We are back from an exciting and rich trip to Iceland. The trip was very much a success in the sense that we covered so much ground in a short period of time.
It all started when we came off the plane and saw my former student and friend, Oddur Bjornsson, principal trombonist of the Iceland Symphony Orchestra. His warm smile and caring nature made us feel at home right away.
From the moment we left the airport on our way to the city of Reykjavik, we were immersed in Iceland's amazing landscape, so different to what Carol and I are used to! We'll be posting pictures that Carol took soon to give you a flavor of some of the natural sights we experienced.
Playing with the orchestra was a lot of fun. In some very basic ways, symphony orchestras are the same all over the world. People warming up, harps tuning, musicians coming in and out getting ready for the start of a rehearsal. Except for the different surroundings, it felt just like any other day at the orchestra!
We played Dvorak's "Othello" overture and Strauss' "Don Quixote." It's so interesting to hear how different orchestras play, as well as hearing what is pretty similar regardless of approach. For example, blending, listening, tuning, paying attention to the conductor, all took place in Iceland, as in Boston, Minnesota or anywhere else. I know that sounds obvious, but it sheds light on our similarities rather than our differences and that can be very leveling and grounding.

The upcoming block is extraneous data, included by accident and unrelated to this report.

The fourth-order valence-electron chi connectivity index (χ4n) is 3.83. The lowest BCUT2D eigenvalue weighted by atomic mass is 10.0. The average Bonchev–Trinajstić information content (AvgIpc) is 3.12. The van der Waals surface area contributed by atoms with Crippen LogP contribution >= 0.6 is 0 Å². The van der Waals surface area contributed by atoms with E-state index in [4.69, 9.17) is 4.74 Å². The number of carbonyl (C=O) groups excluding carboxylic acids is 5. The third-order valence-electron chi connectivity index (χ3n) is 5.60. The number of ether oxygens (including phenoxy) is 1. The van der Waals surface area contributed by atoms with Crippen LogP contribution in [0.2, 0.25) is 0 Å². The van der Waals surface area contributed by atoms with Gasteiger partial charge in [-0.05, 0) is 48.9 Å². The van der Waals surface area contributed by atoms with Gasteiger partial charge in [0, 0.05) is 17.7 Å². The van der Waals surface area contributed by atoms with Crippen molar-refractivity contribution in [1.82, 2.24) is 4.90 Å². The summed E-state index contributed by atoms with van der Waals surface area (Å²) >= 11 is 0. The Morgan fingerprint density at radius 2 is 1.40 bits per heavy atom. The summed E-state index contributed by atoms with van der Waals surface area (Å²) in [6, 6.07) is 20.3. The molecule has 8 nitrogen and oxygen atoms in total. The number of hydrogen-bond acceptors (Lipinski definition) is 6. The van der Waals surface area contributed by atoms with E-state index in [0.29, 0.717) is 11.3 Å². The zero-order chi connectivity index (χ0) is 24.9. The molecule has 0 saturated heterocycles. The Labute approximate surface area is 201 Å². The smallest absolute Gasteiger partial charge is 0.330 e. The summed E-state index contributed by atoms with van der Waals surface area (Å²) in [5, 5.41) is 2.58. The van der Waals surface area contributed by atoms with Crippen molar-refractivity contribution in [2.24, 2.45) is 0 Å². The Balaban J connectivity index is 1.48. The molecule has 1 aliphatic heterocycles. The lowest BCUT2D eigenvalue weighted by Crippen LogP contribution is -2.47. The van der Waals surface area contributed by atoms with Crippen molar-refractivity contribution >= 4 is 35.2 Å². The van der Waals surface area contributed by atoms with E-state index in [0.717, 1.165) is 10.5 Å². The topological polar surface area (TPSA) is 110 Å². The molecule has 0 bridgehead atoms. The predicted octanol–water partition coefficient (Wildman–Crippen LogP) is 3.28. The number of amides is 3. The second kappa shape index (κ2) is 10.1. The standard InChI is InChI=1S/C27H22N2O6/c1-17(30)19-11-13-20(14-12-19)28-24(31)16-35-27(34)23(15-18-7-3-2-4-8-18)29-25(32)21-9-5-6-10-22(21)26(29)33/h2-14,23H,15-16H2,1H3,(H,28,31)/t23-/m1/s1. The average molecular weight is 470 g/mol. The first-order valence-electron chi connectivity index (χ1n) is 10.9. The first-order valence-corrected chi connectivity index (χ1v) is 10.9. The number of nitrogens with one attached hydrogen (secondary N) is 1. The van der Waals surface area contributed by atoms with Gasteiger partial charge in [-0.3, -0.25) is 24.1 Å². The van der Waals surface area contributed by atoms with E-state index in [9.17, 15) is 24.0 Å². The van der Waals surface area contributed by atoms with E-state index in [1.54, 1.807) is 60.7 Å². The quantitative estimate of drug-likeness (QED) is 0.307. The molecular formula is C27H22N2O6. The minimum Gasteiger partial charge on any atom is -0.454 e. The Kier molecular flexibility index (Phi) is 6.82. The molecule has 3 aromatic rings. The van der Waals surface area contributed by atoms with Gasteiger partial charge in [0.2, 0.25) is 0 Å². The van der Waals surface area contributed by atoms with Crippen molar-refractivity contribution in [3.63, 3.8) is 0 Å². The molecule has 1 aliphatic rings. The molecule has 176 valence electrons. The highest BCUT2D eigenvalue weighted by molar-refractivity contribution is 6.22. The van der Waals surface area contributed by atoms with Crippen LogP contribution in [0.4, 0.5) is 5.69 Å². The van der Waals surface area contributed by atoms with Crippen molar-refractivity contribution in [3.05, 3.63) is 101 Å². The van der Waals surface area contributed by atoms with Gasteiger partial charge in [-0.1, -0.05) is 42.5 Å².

The trombone section in the Iceland Symphony is Oddur Bjornsson, who also played euphonium on the Strauss, Sigurdur "Siggi" Thorbergsson, David Bobroff on bass, and Tim Buzbee on tuba. [For more about the section and this concert, read my Iceland Trip: More on the Orchestra Experience! post.]
I really appreciated how welcome they made me feel and I really enjoyed playing with them. It was an honor, in fact, to be a part of another orchestra in a country other than my own.
It shows that wherever you go, there you are.... and there they are, others like oneself. All of us on this journey called "life." It is very warming, and humbling.